A property developer in Sydney has succeeded against the relatives of a deceased property owner in his right to the title deed of a home in the inner Western Sydney suburb of Ashbury.

This case has captured media attention throughout its journey in the courts, as many people watch in disbelief that a person in this modern age can lay claim to another’s person title simply by “squatting” for long enough.

The legal principle of adverse possession makes it possible for a person to claim land that is titled to someone else. That land claimed may be just a sliver or, as in the abovementioned case of McFarland v Gertos [2018] NSWSC 1629, something more substantial, like someone else’s entire home.

The McFarland case is of course a rare and extreme example of the failure of a landowner to exercise and defend their property rights from a squatter however the legal doctrine of adverse possession is still very much applicable today and arises more than you may think in everyday property transactions and projects.

Adverse possession in Victoria

Adverse possession varies from state to state. In Victoria, put very simply, adverse possession occurs when another person’s land is intentionally used, and all others excluded from its use, for more than 15 years. At the end of that 15-year period, the adverse possessor acquires legal title to the land while the person’s title is extinguished. It can be said that adverse possession rewards productive use of land.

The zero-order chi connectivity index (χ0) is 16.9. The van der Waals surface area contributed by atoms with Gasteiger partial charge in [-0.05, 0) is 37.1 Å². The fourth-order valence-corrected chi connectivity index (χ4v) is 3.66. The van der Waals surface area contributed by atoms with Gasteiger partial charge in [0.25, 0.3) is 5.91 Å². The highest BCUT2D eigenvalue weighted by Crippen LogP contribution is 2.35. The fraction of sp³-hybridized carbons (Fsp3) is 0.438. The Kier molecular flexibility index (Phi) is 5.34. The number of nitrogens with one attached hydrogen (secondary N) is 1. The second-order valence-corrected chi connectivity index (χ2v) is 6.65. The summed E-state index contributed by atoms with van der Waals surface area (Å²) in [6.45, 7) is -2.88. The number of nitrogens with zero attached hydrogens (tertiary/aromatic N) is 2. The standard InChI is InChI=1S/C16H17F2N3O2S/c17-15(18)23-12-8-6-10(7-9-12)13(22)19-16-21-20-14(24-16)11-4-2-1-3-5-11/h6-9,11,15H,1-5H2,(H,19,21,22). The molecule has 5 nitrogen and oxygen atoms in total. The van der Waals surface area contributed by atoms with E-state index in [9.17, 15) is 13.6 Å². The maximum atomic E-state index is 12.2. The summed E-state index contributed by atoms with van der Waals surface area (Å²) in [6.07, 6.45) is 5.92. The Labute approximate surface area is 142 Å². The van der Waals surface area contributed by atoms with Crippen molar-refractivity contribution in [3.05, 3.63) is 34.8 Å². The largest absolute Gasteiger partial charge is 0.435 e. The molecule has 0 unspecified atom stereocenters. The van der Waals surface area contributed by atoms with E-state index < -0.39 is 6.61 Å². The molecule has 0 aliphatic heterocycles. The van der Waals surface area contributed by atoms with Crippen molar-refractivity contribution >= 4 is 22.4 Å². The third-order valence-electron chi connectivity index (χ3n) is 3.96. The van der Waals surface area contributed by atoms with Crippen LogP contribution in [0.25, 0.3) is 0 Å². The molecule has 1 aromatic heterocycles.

In an urban context, more common adverse possession matters often involve a fence or dividing structure that is off-boundary or a protruding structure such as a column, downpipe or stone foundation. In the older, inner-city suburbs of Melbourne, it is not uncommon to discover (often as a revelation to the owner) that their property occupies part of an old laneway or discontinued road. Potential claims can become apparent in the course of an ordinary sale or purchase and the assignment or the legal recognition of such an interest may be significant in monetary value or otherwise vital to how a property may be approved by council for subdivision or redevelopment.

How do I make an adverse possession claim?

While the elements required to establish adverse possession are well settled in Victoria, the nature of the evidence that is needed to satisfy each element, particularly with respect to applications made to Land Use Victoria, has become noticeably more sophisticated in recent years. It is important therefore to ensure that you have the appropriate evidence at the outset to support your application for adverse possession before making a claim. Failure to properly prepare an application or prematurely asserting a claim can result in lengthy delays and additional costs or even in having a claim defeated or forever lost. In the same way, the timely intervention by a landowner, having received sound legal advice, can avoid or defeat a claim.

If you have any questions or queries regarding adverse possession, the Madgwicks Property team can assist.

About the Author

Bethany Visser

Associate
Bethany is a detail driven lawyer possessing experience working with a variety of different stakeholders in a number of areas of property and construction law.

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